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Plaintiffs challenged a Monterey County ordinance limiting to four the number of roosters that can be kept on a property without a permit. A permit application must include a plan describing the “method and frequency of manure and other solid waste removal,” and “such other information that the Animal Control Officer may deem necessary.” A permit cannot be issued to anyone who has a criminal conviction for illegal cockfighting or other crime of animal cruelty. The ordinance includes standards, such as maintaining structurally sound pens that protect roosters from cold and are properly cleaned and ventilated and includes exemptions for poultry operations; members of a recognized organization that promotes the breeding of poultry for show or sale; minors who keep roosters for an educational purpose; and minors who keep roosters for a Future Farmers of America project or 4-H project. The court of appeal upheld the ordinance, rejecting arguments that it takes property without compensation in violation of the Fifth Amendment; infringes on Congress’ authority to regulate interstate commerce; violates the Equal Protection Clause; is a prohibited bill of attainder; and violates the rights to privacy and to possess property guaranteed by the California Constitution. View "Perez v. County of Monterey" on Justia Law

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The city approved the agreement with Pacific Gas and Electric Company (PG&E), authorizing the removal of up to 272 trees within its local natural gas pipeline rights-of-way. The staff report explains that this is a Major Tree Removal Project, requiring a tree removal permit and mitigation for the removed trees. PG&E was willing to provide requested information and mitigation but claimed to be exempt from obtaining any discretionary permits. “To ensure that the [community pipeline safety initiative] can move forward and to protect the public safety, PG&E and City staff have agreed to process the ... project under [Code] section 6-1705(b)(S). This section allows the city to allow removal of a protected tree ‘to protect the health, safety and general welfare of the community.’“ Opponents sued, alleging violation of the California Environmental Quality Act (CEQA) (Pub. Resources Code 21000), the planning and zoning law, the general plan, and the tree ordinance, and the due process rights of the petitioners by failing to provide sufficient notice of the hearing. PG&E argued that the suit was barred by Government Code 65009(c)(1)(E), which requires an action challenging a decision regarding a zoning permit to be filed and served within 90 days of the decision. The original petition was timely filed but not served until after the deadline. The trial court dismissed without leave to amend. The court of appeal affirmed as to the ordinance claims but reversed with respect to CEQA. View "Save Lafayette Trees v. City of Lafayette" on Justia Law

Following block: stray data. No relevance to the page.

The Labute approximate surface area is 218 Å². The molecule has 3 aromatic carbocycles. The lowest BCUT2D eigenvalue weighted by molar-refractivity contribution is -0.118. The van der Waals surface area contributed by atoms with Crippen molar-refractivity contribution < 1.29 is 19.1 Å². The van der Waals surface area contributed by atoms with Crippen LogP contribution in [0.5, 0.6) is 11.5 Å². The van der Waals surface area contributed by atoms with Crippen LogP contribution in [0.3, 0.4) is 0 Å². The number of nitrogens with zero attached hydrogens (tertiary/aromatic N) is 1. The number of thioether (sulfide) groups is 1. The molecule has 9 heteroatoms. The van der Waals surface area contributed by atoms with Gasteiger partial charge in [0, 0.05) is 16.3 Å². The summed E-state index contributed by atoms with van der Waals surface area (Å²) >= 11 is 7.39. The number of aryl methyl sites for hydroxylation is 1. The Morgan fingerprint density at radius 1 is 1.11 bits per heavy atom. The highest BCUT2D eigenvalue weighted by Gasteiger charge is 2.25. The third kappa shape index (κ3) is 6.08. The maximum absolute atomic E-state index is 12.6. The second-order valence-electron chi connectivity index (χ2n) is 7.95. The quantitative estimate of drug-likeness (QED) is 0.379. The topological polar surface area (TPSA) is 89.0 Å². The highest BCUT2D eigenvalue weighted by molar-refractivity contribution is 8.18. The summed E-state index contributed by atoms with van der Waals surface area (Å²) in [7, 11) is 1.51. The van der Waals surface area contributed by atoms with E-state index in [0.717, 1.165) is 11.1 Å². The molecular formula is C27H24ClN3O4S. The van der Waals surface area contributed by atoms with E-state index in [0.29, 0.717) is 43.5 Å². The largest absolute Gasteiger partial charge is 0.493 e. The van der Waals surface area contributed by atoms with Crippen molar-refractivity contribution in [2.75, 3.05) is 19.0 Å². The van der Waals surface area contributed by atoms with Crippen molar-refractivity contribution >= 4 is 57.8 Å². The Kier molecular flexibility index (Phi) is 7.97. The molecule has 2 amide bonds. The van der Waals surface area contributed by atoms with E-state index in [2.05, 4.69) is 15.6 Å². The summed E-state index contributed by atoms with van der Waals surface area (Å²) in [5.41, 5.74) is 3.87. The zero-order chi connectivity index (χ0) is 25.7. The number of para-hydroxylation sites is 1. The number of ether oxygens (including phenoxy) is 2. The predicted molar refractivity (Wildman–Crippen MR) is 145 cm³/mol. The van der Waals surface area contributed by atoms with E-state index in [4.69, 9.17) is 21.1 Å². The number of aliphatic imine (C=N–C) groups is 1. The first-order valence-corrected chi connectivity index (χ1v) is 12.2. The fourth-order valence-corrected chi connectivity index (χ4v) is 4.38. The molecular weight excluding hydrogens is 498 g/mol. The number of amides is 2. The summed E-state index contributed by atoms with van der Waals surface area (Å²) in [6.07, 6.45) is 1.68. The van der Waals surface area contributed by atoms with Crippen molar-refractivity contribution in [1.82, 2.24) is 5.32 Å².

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DFS is in the business of duty-free sales at airports and holds an exclusive lease and concession to sell merchandise duty-free in the San Francisco International Airport (SFO) international terminal. AN extension of DFS’s lease agreement triggered a reassessment; the Assessor valued DFS’s possessory interest in the leased properties using the income approach. The parties disputed the income stream used by the Assessor in applying that methodology, which was the full amount of the Minimum Annual Guaranteed rent (MAG). For 2011 this was $26.4 million. Capitalizing that entire amount, and after deducting certain expenses and applying a discount factor, the Assessor arrived at a present value for the possessory interest of $59 million. DFS challenged the assessment under Revenue and Taxation Code provisions that bar the taxation of intangible rights. Section 110(d)(3) expressly exempts from taxation the exclusive right to operate a concession. DFS argued that the MAG was consideration not only for its taxable use and occupancy of space but also for the valuable but non-taxable exclusive concession rights it obtained under the agreement to sell merchandise on a duty-free basis. The court of appeal agreed and reversed. Exclusivity is essential to the business and DFS was willing to pay extra money for it and would have no interest in being at SFO without it. View "DFS Group, L.P. v. County of San Mateo" on Justia Law

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Berkeley approved the construction of three houses on adjacent parcels in the Berkeley Hills, citing the California Environmental Quality Act (CEQA), Pub. Resources Code, 21000 exemption for “up to three single-family residences” in urbanized areas. Plaintiffs opposed the approval, citing the “location” exception: “a project that is ordinarily insignificant in its impact ... may in a particularly sensitive environment be significant … where the project may impact on an environmental resource of hazardous or critical concern where designated.” The projects were within the Alquist-Priolo Earthquake Fault Zone and in a potential earthquake-induced landslide area mapped by the California Geologic Survey. The court of appeal affirmed the denial of the petition for writ of mandate. Giving meaning to the phrase “environmental resource,” the location exception was not intended to cover all areas subject to such potential natural disasters as a matter of law; it applies “where the project may impact on an environmental resource.” The exception reflects a concern with the effect of the project on the environment, not the impact of existing environmental conditions (such as seismic and landslide risks) on the project or future residents Plaintiffs produced no evidence that construction of the three proposed residences would exacerbate existing hazardous conditions or harm the environment View "Berkeley Hills Watershed Coalition v. Berkeley" on Justia Law